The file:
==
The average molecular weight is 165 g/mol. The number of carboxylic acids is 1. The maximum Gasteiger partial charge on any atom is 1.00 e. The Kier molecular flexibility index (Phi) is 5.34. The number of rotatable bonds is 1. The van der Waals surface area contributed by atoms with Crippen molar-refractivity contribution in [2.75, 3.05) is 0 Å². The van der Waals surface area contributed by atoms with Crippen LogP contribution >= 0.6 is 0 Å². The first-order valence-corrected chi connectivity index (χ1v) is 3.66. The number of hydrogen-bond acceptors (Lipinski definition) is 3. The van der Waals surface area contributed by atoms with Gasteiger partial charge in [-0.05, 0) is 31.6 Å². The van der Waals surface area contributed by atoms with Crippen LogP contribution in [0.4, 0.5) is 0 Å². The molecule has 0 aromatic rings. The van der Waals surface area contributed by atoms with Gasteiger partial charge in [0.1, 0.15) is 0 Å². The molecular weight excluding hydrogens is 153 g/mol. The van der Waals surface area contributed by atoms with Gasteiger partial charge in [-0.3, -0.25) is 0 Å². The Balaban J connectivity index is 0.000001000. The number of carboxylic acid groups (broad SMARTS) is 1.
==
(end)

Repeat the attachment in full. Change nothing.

The average molecular weight is 165 g/mol. The number of carboxylic acids is 1. The maximum Gasteiger partial charge on any atom is 1.00 e. The Kier molecular flexibility index (Phi) is 5.34. The number of rotatable bonds is 1. The van der Waals surface area contributed by atoms with Crippen molar-refractivity contribution in [2.75, 3.05) is 0 Å². The van der Waals surface area contributed by atoms with Crippen LogP contribution >= 0.6 is 0 Å². The first-order valence-corrected chi connectivity index (χ1v) is 3.66. The number of hydrogen-bond acceptors (Lipinski definition) is 3. The van der Waals surface area contributed by atoms with Gasteiger partial charge in [-0.05, 0) is 31.6 Å². The van der Waals surface area contributed by atoms with Crippen LogP contribution in [0.4, 0.5) is 0 Å². The molecule has 0 aromatic rings. The van der Waals surface area contributed by atoms with Gasteiger partial charge in [0.1, 0.15) is 0 Å². The molecular weight excluding hydrogens is 153 g/mol. The van der Waals surface area contributed by atoms with Gasteiger partial charge in [-0.3, -0.25) is 0 Å². The Balaban J connectivity index is 0.000001000. The number of carboxylic acid groups (broad SMARTS) is 1.